Gray Whale southbound migration is on its way! Are you ready?
Sea Ranch Sighting Surprises
It is early morning at The Sea Ranch in the late fall. With coffee in hand, you’re doing your best to fully awaken.
But it isn’t until you see them from the window – multiple spouts shooting high into the air in the not too far distance – that you truly become alert and excited.
“Whales! Whales are passing right in front of us !!”
With that you’re fully awake now! As are all the rest of the family from your giggles of delight watching the Gray Whale (Eschrichtius robustus) migration.
Whether it’s your first time or hundredth, nothing compares to being witness to these amazingly sweet leviathans. It’s always a thrill to view them breach and spout as they make their way between Alaska’s frigid waters and the warm waters of their nursery lagoons in Mexico.
Fall’s Gray Whale Southbound Migration Begins Soon!
We’re so very excited to share the announcement by our friend, Scott Mercer, Founder and Research Scientist at Mendonoma Whale and Seal Study. Scott believes Gray Whale southbound migration of the fall season should be reaching The Sea Ranch coast in the upcoming weeks.
What is a Gray Whale?
Gray Whales belong to the order of Cetacea, one of the most distinctive and highly specialized orders of mammals. All cetaceans have a long, strong diaphragm which allows them to rapidly exhale causing a spray of vapor as they surface and quickly inhale before submerging. Their blows are usually low and puffy or heart-shaped.
In fact, the phrase “Thar she blows!” was coined by whale hunters who spotted the column of vapor as the whales exhaled.
As a member of the Baleen family of whales, the Gray’s characteristic baleen plates and paired blowholes help distinguish baleen whales from toothed whales. The coarse baleen plates are used to filter their food. Each has approximately 300 plates of cream-colored baleen hanging from its upper jaw. Two to five throat creases allow their throats to expand during feeding.
Gray whales are medium-sized whales, reaching up to 45 feet (14 m) in length, with the females usually being larger than the males. They are gray with white patches, which mostly consist of areas where barnacles and lice have attached themselves to the whales. In fact, they carry over 400 pounds of barnacles and whale lice. Gray whales have no dorsal (back) fins. Instead, they have a low hump and a series of six to twelve knuckles or bumps. Sparse hairs are found on the snout, especially in young whales.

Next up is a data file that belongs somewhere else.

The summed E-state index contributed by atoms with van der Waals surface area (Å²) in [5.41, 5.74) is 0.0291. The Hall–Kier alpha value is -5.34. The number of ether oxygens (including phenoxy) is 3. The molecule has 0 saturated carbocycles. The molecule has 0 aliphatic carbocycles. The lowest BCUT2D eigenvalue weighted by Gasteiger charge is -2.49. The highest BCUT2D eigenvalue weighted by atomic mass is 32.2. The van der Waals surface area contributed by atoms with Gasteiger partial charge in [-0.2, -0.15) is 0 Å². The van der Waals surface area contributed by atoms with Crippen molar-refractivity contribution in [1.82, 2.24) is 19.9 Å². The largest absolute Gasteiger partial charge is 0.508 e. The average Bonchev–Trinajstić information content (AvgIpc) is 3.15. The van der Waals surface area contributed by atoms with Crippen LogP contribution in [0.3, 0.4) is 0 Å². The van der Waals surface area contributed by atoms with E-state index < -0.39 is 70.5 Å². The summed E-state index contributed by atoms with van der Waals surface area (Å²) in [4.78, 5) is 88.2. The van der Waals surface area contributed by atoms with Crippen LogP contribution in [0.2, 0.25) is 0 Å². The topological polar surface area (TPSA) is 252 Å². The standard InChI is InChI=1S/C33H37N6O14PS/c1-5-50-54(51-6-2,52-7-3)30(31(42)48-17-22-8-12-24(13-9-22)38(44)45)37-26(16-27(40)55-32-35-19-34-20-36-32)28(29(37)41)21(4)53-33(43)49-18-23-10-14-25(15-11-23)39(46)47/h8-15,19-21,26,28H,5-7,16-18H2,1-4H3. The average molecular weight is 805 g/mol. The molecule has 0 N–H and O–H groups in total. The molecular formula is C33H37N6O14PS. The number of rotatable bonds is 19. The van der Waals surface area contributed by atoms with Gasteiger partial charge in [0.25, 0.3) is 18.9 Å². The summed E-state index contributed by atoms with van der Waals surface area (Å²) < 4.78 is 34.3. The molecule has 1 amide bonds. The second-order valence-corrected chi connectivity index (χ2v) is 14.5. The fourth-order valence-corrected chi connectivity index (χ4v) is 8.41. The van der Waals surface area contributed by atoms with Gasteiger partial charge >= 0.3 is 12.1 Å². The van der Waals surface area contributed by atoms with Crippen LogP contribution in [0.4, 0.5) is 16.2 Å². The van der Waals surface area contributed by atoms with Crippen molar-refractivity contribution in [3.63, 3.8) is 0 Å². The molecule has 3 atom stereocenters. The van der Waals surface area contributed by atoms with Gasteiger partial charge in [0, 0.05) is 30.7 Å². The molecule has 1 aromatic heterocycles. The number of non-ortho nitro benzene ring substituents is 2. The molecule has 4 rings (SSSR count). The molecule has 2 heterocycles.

Gray Whale Quick Facts
Adult ♂ : 43 feet (13 m)
Adult ♀ : 46ft (14.1 m)
Birth Length :14-16 ft (4.5-5 m)
Adult ♂ : 30-40 tons (27,200-36,300 kg)
Adult ♀ : 30-40 tons (27,200-36,300 kg)
Birth Weight : 2,000 lb (920 kg)
Gray Whale Migration
Whale migrations are time-coupled to the breeding/mating season. However, climate changes, water temperature, depth, salinity, the topography of the sea floor and the biggest, the abundance of food, also play a major role in these events.
For Gray Whales, their basic migration pattern follows that of most baleen whales between winter breeding grounds in low latitude, warm waters and summer feeding areas in higher latitudes’ cool waters.
Gray whales in the space of a year will have swum 10,000 miles round-trip between their Arctic feeding grounds to their nursery waters of the Baja Peninsula.
By late November the majority of the Gray Whale southbound migration is underway heading south, along the west coast of Canada and the United States. In Northern California, your best time to spot gray whales and orcas is December to May. The whales will swim 24 hours a day on during their 5,000-mile long journey to their winter home in the warm lagoons of Mexico.
Starting in February, gray whales begin their return 5,000-mile migration from their winter calving grounds in Mexico to their summer feeding grounds in the Arctic Bering Sea area. The return groups include new mothers with their calves.
Migration Is Not without Peril
The Gray Whales’ migration back north is not without peril. This video by National Geographic shows a mother gray whale and her calf are on their migration path through Monterey Bay. But first, they must get past a pack of killer whales.
No Rest for the Weary
Scientists believe Gray whales don’t actually stop to sleep. Rather, they may be “half asleep” as they continue swimming on “autopilot.” They experience unihemispheric slow-wave sleep (USWS). That is, they sleep with one half of their brain while the other half is awake, including an open eye. This trait most likely developed as a protective mechanism. Being half asleep, literally, enables the animal to swim and monitor its environment for threats with the awake hemisphere while the other gets some rest.
Once they arrive to their lagoons they catch up on sleep. Here they have even been observed snoring! Others say the whales take short naps of 10-20 minutes.
Where to View the Migration at Sea Ranch
Thanks to the Gray’s nearshore migration route, you can easily observe the gray whale southbound migration from The Sea Ranch ocean bluff trail. You can even see their spouts from the oceanfront windows of Abalone Bay’s living room.
The real challenge, however, is to have your camera or smartphone at the ready to capture the photo or video as they breach and spout.
Because a whale spout can surprise you, we recommend keeping both binoculars and camera next to the door. That way you can just grab them on the run to the cliff to view these travelers of the sea.
Meet Our Favorite Whale Watchers, Scott, and Tree Mercer
Scott has been studying marine mammals since 1974. He is accompanied by his wife, Tree, a retired high school biology teacher with 35 years of experience. This time of year finds them on the Mendonoma Coast at Point Arena Lighthouse counting whales and other marine mammals as they pass. This stalwart husband and wife team often must endure blustery and foggy days to keep track of the gray whales, humpbacks and occasionally seeing the Blue whales.